ἐπ' ἐσχάτου τῶν ἡμερῶν τούτων ἐλάλησεν ἡμῖν ἐν υἱῷ, ὃν ἔθηκεν κληρονόμον πάντων, δι' οὗ καὶ ἐποίησεν τοὺς αἰῶνας· (Hebrews 1:2, WH 1881)
Richard A. Young suggests that the anarthrous construction ἐν υἱῷ in Heb 1:2 focuses on “the nature rather than the personality of the Son.” Young thus concludes: “the character of the Son is contrasted with that of the prophets”(68). He then points to the anarthrous construction in Heb 5:8 as proof of this claim, where we are informed that although the man Jesus Christ was a Son of God, “he learned obedience from the things he suffered.” Young again notes that the focus in 5:8 is on “the character of the Son rather than his specific identity” (68).
Daniel Wallace basically echoes the sentiments of Young, averring that “a Son” is probably the most effective way to render Heb 1:2. Yet, in the final analysis, Wallace thinks that there is no satisfactory way to compactly and succinctly communicate the writer’s intent at 1:2; nevertheless, he does submit that the anarthrous construction in this passage “is clearly qualitative" but closer to the indefinite category on the continuum of definite, indefinite and qualitative semantic forces (Wallace, 245). Ultimately, Wallace argues that Heb 1:2 speaks of the Son in a way that greatly sets him apart from both angels and men. Should one read this much into the anarthrous construction at Heb 1:2 or 5:8, however?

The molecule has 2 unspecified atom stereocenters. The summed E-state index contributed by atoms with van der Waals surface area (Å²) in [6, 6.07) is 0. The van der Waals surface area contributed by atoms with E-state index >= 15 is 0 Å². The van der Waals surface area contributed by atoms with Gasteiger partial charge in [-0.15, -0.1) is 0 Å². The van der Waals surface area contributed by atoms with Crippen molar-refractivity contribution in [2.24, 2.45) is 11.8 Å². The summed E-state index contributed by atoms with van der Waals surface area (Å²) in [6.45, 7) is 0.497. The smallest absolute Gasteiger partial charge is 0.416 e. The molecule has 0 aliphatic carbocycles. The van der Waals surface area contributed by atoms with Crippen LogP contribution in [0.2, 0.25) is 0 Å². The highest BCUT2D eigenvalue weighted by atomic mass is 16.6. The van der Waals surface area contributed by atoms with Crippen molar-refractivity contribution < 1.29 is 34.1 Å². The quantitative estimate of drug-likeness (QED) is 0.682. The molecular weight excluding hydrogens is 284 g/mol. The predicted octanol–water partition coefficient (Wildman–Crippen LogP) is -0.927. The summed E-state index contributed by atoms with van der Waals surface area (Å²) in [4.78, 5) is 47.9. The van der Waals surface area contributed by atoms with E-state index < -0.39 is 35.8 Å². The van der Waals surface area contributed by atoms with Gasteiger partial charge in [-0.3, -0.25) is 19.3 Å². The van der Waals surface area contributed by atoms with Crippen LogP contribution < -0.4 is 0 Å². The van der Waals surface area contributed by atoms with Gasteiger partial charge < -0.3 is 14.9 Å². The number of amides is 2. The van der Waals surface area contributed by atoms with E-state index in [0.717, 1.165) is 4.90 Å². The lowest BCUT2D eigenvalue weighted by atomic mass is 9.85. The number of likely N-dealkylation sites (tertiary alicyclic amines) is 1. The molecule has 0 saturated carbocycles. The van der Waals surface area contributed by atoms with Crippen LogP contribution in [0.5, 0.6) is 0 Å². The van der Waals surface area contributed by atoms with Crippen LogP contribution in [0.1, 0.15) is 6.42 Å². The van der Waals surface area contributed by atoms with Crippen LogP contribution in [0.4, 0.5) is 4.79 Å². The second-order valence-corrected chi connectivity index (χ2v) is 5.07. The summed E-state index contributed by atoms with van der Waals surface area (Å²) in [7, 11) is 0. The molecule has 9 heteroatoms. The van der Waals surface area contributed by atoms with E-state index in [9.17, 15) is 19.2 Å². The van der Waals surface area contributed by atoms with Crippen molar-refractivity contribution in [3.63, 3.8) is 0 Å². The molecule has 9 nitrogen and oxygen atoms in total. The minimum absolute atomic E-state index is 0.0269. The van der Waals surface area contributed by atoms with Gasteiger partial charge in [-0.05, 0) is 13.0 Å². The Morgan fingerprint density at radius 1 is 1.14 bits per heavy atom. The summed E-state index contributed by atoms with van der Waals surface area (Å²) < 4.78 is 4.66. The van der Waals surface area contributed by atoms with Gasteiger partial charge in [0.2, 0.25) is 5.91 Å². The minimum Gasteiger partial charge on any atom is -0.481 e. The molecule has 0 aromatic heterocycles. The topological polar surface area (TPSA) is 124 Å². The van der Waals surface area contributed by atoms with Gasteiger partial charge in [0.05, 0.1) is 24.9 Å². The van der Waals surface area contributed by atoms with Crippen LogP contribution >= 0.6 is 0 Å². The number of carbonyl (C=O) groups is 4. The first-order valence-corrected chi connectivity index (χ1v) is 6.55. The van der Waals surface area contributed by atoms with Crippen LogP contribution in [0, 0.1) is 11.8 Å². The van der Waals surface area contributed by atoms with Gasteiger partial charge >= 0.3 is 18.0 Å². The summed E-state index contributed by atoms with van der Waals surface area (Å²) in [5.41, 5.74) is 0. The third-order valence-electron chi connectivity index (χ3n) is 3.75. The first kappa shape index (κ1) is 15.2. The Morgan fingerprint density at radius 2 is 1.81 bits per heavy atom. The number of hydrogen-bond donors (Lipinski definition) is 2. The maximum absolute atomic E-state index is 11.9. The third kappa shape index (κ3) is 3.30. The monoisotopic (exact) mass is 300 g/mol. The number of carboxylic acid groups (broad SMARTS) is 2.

As we analyze 1:2, it must be pointed out that the expression about Christ could be definite, indefinite, or qualitative: more than likely, it actually overlaps on the continuum of these three “forces” (definite, indefinite, and qualitative). While the phrase in Heb 5:8 could be either definite, indefinite or qualitative (or overlap between forces), an indefinite sense alone while possible does not seem likely in 1:2. ἐν υἱῷ could well be definite here (as suggested by Charles C. Ryrie); however, in view of the context and the manner in which the author employs the anarthrous construction when delineating the exalted position of the Son throughout the rest of the letter, a qualitative or indefinite reading (or mixture of semantic forces) is the most likely option for Heb 1:2. Although I tend to concur with Wallace and Young in viewing Heb 1:2 and 5:8 as qualitative, it seems that they both read too much into the anarthrous construction at 1:2.